First Review of DAOrayaki — Pioneering Decentralized Media

Special thanks to the DAOrayaki team and DAOctor for feedback and review.

—— Eric Zhang,Oct 15, 2021

It has been a long time that people from all over the world are disappointed with the media. In recent years, the media industry faces many challenges — polarization of opinions, authenticity of contents, partisan reporting, and sometimes media groups become smear campaign battle grounds that mislead and divide people.

In February, a mechanism to run a decentralized media via a DAO was originally proposed in an article: A brief translation to English can be found here:

Decentralized Media vs. Centralized Media

The core of the mission to decentralize media is to decentralize the funding of media. Centralized media groups are controlled by corporate boards, which are ultimately controlled by shareholders who often do not truly represent the interests of the audience. The separation of shareholders and readers (viewers) is the most important characteristic of centralized media today.

In order to decentralize a media, readers and funders must be in the same community, readers must be able to become funders, and participate in the governance of the media. The readers themselves need to be the “shareholders” of the media, and control the media via governance procedures.

Figure 1. from the Feb article “Design and Operate a Decentralized Media via DAO”
Figure 1. from the Feb article “Design and Operate a Decentralized Media via DAO”

However, it is nearly impossible to achieve this goal with traditional corporate structures for the following reasons:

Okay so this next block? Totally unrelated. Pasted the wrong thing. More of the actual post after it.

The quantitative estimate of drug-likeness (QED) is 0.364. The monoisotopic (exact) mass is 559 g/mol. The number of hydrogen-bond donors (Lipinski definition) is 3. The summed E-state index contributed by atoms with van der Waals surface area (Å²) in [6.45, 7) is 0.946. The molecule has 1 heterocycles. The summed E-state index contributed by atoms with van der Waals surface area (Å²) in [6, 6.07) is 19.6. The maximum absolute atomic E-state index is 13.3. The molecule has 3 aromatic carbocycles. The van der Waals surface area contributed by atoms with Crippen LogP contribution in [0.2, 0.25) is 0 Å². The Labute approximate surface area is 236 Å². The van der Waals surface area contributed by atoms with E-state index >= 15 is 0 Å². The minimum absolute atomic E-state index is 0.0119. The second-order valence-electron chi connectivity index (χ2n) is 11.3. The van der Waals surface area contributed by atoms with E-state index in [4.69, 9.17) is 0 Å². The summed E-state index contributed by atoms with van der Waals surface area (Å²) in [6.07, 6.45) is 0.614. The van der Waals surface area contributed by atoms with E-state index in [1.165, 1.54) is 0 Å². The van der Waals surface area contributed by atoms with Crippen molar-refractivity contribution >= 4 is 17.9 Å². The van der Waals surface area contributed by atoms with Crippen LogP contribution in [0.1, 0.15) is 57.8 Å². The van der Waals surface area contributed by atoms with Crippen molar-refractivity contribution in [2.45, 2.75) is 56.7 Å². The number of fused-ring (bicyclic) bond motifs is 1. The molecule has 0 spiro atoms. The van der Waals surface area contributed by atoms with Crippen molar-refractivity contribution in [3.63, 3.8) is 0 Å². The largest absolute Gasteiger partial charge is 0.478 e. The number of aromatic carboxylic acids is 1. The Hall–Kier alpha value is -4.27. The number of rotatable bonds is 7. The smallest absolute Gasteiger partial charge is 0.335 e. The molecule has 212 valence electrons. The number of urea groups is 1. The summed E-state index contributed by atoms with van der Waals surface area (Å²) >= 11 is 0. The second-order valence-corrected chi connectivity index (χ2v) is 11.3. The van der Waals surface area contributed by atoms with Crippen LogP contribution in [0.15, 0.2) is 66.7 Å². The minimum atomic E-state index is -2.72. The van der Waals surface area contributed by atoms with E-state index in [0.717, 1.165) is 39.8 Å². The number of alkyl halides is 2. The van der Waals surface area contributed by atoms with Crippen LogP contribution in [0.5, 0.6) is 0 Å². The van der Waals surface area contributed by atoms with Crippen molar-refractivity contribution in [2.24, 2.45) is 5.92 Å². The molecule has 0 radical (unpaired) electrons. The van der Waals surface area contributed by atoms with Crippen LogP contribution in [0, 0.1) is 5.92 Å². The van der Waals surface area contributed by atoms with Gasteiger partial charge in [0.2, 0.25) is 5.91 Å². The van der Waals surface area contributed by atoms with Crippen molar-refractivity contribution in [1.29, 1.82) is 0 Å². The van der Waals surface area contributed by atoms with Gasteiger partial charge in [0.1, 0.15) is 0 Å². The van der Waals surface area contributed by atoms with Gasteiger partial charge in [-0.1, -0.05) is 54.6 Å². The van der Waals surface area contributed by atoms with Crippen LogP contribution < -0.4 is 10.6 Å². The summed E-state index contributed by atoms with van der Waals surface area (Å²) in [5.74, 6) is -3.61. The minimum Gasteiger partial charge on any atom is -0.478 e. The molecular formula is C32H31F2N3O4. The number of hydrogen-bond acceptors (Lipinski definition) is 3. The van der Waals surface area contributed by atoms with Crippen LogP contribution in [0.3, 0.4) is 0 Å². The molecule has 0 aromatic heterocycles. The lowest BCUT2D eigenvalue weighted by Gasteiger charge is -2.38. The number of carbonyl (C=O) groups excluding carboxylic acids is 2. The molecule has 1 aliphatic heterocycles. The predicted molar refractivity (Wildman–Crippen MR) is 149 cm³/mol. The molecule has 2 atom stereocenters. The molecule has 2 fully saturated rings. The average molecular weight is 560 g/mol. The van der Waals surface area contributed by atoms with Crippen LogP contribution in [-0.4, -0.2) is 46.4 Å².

In the Feb article, it was designed to use DAO as a vehicle to run a decentralized media, which allows the community to fund and govern the media. It was not clear how specifically such a decentralized media DAO could be implemented in practice. Over the past 8 months, DAOrayaki has made this idea a reality.

How DAOrayaki Works

DAOrayaki was built by a group of DAO enthusiasts. It organized itself via a DAO (the DAOrayaki DAO).

Although there is a vision of creating a fully functioning decentralized media that is controlled by the community (the people), DAOrayaki focuses on only one topic at the beginning. It gathered a group of highly motivated researchers to produce articles that cover the current developments and status of DAOs and decentralized governance.

Figure 2. front page

There are three types of coverage — mechanism research, project reports, and DAO tooling. Each week, the admin team (committee) of the DAO hand picks a list of state-of-the-art topics and distributes the corresponding tasks to the contributor community. The contributor community is a network of PhDs, crypto enthusiasts, DAO OGs, and even high school students. After completion of the tasks, the articles are submitted to a review group for pre-publication voting. The review group initially consists of 7 DAO fans who are highly involved in DAOs and blockchain infrastructure project governance, The review group then votes for the articles based on a Moloch-like rule. Articles that receive a pass from the review group will be published on the DAOrayaki website (

The whole process look like this:

Figure 3. How DAOrayaki works as a decentralized media